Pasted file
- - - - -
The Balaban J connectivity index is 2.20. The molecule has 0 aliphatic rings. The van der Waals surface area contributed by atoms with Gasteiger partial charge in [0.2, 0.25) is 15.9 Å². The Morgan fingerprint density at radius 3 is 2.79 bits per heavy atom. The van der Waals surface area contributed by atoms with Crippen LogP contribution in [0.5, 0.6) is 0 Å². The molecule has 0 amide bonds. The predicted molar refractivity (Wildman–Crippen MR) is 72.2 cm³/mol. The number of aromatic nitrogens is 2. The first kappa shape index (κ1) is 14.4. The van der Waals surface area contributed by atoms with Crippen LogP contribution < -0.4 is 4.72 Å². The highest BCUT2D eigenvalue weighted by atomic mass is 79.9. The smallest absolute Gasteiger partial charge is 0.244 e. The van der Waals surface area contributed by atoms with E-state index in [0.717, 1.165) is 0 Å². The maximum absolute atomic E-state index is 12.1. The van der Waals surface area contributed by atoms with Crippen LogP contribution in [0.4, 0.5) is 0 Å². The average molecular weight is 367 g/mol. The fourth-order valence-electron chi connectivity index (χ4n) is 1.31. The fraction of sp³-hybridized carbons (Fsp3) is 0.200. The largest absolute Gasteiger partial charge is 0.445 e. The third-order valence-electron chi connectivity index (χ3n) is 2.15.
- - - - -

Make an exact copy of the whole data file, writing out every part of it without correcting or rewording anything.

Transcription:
The Balaban J connectivity index is 2.20. The molecule has 0 aliphatic rings. The van der Waals surface area contributed by atoms with Gasteiger partial charge in [0.2, 0.25) is 15.9 Å². The Morgan fingerprint density at radius 3 is 2.79 bits per heavy atom. The van der Waals surface area contributed by atoms with Crippen LogP contribution in [0.5, 0.6) is 0 Å². The molecule has 0 amide bonds. The predicted molar refractivity (Wildman–Crippen MR) is 72.2 cm³/mol. The number of aromatic nitrogens is 2. The first kappa shape index (κ1) is 14.4. The van der Waals surface area contributed by atoms with Crippen LogP contribution < -0.4 is 4.72 Å². The highest BCUT2D eigenvalue weighted by atomic mass is 79.9. The smallest absolute Gasteiger partial charge is 0.244 e. The van der Waals surface area contributed by atoms with E-state index in [0.717, 1.165) is 0 Å². The maximum absolute atomic E-state index is 12.1. The van der Waals surface area contributed by atoms with Crippen LogP contribution in [0.4, 0.5) is 0 Å². The average molecular weight is 367 g/mol. The fourth-order valence-electron chi connectivity index (χ4n) is 1.31. The fraction of sp³-hybridized carbons (Fsp3) is 0.200. The largest absolute Gasteiger partial charge is 0.445 e. The third-order valence-electron chi connectivity index (χ3n) is 2.15.